a box of long grain rice featuring a repeat pattern of a bowl of jollof rice
Packaging for long grain rice, featuring a shopping list to encourage customers to make jollof rice.
let’s talk about food one
West African food is widely unavailable in most British supermarkets. Many ingredients can only be found in specialist shops, rendering it inaccessible to many consumers who will never be given the opportunity to discover this rich culinary culture themselves.
let’s talk about food two
This project was one strand of a wider project examining how West African food could be successfully introduced into mainstream British taste. View its sister project here.
Talking through the universal language of food.
a roundel that says 'plantain' a packet of plantain chips with a repeat pattern of plantains
The bold, repeated patterns are inspired by the Dutch ink style of printing found in pagne prints.
a small box of Yassa spice mix featuring a repeat pattern of a fish
Packaging for a spice mix inspired by a Senegalese dish called Poulet au Yassa.
perception vs. culture one
Without access to cultural outputs from West Africa, along with negative portrayals in film and on television, negative perceptions of the region can flourish. Fascinated by the link between the way we access and enjoy the food of other cultures and how we view those cultures outside of their culinary produce, I began researching how creating accessible, mainstream brands for West African food products in the UK could help to create more positive perceptions of the region.
a roundel that reads 'jollof rice everyday' two jars of jollof rice cooking paste, featuring a repeat pattern of a bowl of jollof rice'
Jars of cooking paste which feature matching colour palettes and illustrations with the rest of the range.
getting familiar one
Food of Paradise is a brand inspired in name by 'grains of paradise', an ingredient prevalent in West African cooking, but seldom found in British shops. It uses illustration inspired by pagne prints, an unusual colour palette and bold typography to encourage an unfamiliar audience to try something new.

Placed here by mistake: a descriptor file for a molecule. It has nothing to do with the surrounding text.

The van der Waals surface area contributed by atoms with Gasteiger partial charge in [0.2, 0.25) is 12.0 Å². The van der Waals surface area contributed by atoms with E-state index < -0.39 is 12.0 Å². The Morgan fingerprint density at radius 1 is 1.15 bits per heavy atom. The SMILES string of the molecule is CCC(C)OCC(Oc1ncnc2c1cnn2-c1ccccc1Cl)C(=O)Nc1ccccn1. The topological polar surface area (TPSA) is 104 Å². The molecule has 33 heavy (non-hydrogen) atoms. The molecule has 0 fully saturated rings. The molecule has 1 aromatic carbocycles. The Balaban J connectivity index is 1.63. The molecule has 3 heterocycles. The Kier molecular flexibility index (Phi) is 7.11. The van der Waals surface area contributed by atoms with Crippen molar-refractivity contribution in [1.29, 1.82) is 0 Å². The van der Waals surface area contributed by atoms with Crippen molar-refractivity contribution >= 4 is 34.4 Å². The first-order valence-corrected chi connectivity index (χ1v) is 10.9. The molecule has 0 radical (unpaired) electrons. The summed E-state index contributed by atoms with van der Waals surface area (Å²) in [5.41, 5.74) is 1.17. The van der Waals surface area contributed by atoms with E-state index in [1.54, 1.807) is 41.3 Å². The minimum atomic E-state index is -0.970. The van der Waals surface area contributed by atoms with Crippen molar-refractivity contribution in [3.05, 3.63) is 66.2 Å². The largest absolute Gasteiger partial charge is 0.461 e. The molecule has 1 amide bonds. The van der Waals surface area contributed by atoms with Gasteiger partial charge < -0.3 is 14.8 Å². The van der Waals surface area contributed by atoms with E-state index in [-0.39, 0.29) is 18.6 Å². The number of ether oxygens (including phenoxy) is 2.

getting familiar two
The brand is carefully designed to reduce potential feelings of alienation or fear the audience may experience when trying totally unfamiliar food. Each product's packaging contains shopping lists, recipes and a light-hearted tone of voice to encourage the potentially wary audience to give West African food a try.
two jars of curried goat cooking paste in yellow
Cooking pastes are an easy alternative for new cooks who may struggle to find some of the more inaccessible ingredients.
two packets of stickers featuring illustrations of a goat, scotch bonnet peppers, fish, jollof rice, plantain and a chicken
A packet of stickers found free inside Food of Paradise products, featuring the chance to win a trip to Lagos.
outside of the brand one
Beyond simply introducing a new audience to West African food, the brand seeks to create direct connections between the British public and West African identities and economies in a tangible way. One advertising campaign, for example, allows the audience to win a trip to a villa holiday in Lagos, helping to generate excitement surrounding the potential for tourism in West Africa.

Thanks for taking a look at this project!